Bruen
v.
Lhota

Not overruled or negatively treated on appealinfoCoverage
Supreme Court, Appellate Division, Second Department, New York.Feb 5, 2014
979 N.Y.S.2d 672 (N.Y. App. Div. 2014)
979 N.Y.S.2d 672114 A.D.3d 6762014 N.Y. Slip Op. 659

2014-02-5

In the Matter of John P. BRUEN, appellant, v. Joseph LHOTA, etc., et al., respondents.

Gordon, Gordon & Schnapp, P.C., New York, N.Y. (Kenneth E. Gordon and James M.Thayer of counsel), for appellant. Martin B. Schnabel, Brooklyn, N.Y. (Kristen Nolan of counsel), for respondents.



Gordon, Gordon & Schnapp, P.C., New York, N.Y. (Kenneth E. Gordon and James M.Thayer of counsel), for appellant. Martin B. Schnabel, Brooklyn, N.Y. (Kristen Nolan of counsel), for respondents.
WILLIAM F. MASTRO, J.P., REINALDO E. RIVERA, SANDRA L. SGROI, and JEFFREY A. COHEN, JJ.


In a proceeding pursuant to CPLR article 78 to review a determination of the respondent New York City Transit Authority, dated November 30, 2011, denying the petitioner's request for a lump sum payment for unused vacation and sick leave, the petitioner appeals from a judgment of the Supreme Court, Kings County (Rothenberg, J.), dated November 9, 2012, which denied the petition and dismissed the proceeding.

ORDERED that the judgment is affirmed, with costs.

The petitioner challenges the denial by the respondent New York City Transit Authority (hereinafter NYCTA), without a formal hearing pursuant to Civil Service Law § 75, of his request for a lump sum payment for unused leave based on his election to retire in response to an investigation into certain timekeeping violations which he subsequently was found to have committed.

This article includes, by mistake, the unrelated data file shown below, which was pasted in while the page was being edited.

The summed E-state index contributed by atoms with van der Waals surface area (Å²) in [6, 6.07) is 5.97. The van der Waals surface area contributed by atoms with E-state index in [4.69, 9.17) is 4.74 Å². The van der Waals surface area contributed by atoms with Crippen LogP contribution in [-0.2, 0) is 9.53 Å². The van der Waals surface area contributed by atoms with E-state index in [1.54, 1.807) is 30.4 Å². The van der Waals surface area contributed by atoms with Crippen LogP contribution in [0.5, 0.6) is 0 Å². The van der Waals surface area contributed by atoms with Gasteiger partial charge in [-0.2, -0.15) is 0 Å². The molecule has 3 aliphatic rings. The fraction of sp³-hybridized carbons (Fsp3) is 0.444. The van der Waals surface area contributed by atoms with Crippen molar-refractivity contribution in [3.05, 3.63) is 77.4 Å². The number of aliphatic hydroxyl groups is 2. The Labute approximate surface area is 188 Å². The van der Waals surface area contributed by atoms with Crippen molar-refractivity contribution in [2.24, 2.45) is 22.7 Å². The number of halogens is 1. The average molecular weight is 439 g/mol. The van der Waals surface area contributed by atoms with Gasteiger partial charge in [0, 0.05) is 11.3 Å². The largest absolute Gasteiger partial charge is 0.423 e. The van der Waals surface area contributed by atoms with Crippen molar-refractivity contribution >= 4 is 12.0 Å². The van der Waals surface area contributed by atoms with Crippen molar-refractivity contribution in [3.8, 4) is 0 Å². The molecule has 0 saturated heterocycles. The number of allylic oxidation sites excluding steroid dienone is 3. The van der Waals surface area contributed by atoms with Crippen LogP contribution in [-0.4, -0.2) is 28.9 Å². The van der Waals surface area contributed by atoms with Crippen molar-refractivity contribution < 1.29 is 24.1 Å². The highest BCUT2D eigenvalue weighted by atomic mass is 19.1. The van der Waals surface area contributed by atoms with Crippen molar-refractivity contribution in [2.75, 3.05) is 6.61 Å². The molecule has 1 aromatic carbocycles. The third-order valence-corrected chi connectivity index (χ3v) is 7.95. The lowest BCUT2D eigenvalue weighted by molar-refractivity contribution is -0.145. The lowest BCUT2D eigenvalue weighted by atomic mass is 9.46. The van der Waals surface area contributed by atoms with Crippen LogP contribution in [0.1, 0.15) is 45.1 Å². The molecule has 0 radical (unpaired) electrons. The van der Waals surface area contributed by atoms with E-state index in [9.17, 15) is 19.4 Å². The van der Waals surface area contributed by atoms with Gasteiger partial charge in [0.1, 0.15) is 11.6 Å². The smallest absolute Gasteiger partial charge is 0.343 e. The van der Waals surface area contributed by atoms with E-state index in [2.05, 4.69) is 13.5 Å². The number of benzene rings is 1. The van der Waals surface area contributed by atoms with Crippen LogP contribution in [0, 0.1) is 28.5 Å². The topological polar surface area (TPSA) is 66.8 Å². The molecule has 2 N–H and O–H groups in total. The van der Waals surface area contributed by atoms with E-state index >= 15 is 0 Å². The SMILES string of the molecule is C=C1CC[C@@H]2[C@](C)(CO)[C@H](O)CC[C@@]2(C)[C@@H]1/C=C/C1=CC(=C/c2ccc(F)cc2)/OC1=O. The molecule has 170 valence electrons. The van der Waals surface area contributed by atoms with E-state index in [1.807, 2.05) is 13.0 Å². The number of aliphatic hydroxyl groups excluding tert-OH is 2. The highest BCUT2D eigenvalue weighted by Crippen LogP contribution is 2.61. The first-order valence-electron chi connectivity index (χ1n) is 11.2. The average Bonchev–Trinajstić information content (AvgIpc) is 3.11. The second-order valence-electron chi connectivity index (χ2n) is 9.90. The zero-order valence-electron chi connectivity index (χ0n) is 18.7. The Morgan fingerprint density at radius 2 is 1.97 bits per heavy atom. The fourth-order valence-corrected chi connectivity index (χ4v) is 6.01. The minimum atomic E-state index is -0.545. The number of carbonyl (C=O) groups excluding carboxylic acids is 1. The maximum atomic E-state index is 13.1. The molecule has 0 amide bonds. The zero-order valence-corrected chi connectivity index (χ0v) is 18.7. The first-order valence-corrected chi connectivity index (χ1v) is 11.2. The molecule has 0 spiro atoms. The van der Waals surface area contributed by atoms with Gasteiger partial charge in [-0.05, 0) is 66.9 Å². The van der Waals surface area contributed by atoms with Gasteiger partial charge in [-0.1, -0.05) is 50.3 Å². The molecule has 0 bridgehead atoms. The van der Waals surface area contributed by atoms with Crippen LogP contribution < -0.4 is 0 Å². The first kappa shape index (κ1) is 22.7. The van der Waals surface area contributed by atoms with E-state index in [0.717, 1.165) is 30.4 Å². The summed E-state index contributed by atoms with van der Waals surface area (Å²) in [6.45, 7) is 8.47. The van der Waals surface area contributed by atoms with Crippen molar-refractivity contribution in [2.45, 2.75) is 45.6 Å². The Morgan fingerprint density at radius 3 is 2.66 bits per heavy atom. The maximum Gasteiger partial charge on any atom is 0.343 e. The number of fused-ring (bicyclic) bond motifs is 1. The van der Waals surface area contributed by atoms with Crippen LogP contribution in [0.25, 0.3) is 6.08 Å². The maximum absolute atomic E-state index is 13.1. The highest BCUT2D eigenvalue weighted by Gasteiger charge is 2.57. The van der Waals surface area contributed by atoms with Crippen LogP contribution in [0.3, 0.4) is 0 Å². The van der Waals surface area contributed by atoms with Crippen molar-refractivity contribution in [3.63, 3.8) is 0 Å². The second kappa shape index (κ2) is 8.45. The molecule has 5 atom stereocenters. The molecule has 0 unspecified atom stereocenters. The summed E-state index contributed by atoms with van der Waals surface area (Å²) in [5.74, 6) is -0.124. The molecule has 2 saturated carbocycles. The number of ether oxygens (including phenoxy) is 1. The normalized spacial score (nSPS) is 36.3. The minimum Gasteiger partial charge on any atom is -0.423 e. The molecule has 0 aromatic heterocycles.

Contrary to the petitioner's contention, the denial of his request for a lump sum payment without first affording him a formal disciplinary hearing pursuant to Civil Service Law § 75 was not improper. The respondents demonstrated that the petitioner was not covered by Civil Service Law § 75, since he held a non-competitive class title which had been designated as confidential or policy-influencing ( seeCivil Service Law § 75[1][c] ). Thus, he was not entitled to the protections of the statute ( see generally Matter of Roberts v. City of New York, 21 A.D.3d 329, 800 N.Y.S.2d 672; Matter of Macina v. North Salem Cent. School Dist., 221 A.D.2d 538, 633 N.Y.S.2d 596; Garner v. Gunn, 131 A.D.2d 632, 516 N.Y.S.2d 718). Similarly, the petitioner failed to establish a constitutionally protected property interest in the conditional benefit which he sought ( see generally Ware v. City of Buffalo, 186 F Supp 2d 324).

The NYCTA's determination denying the petitioner's request was in accordance with its established policy and was neither arbitrary and capricious nor so disproportionate to the offense as to be shocking to one's sense of fairness ( see Matter of Pell v. Board of Educ. of Union Free School Dist. No. 1 of Towns of Scarsdale & Mamaroneck, Westchester County, 34 N.Y.2d 222, 356 N.Y.S.2d 833, 313 N.E.2d 321).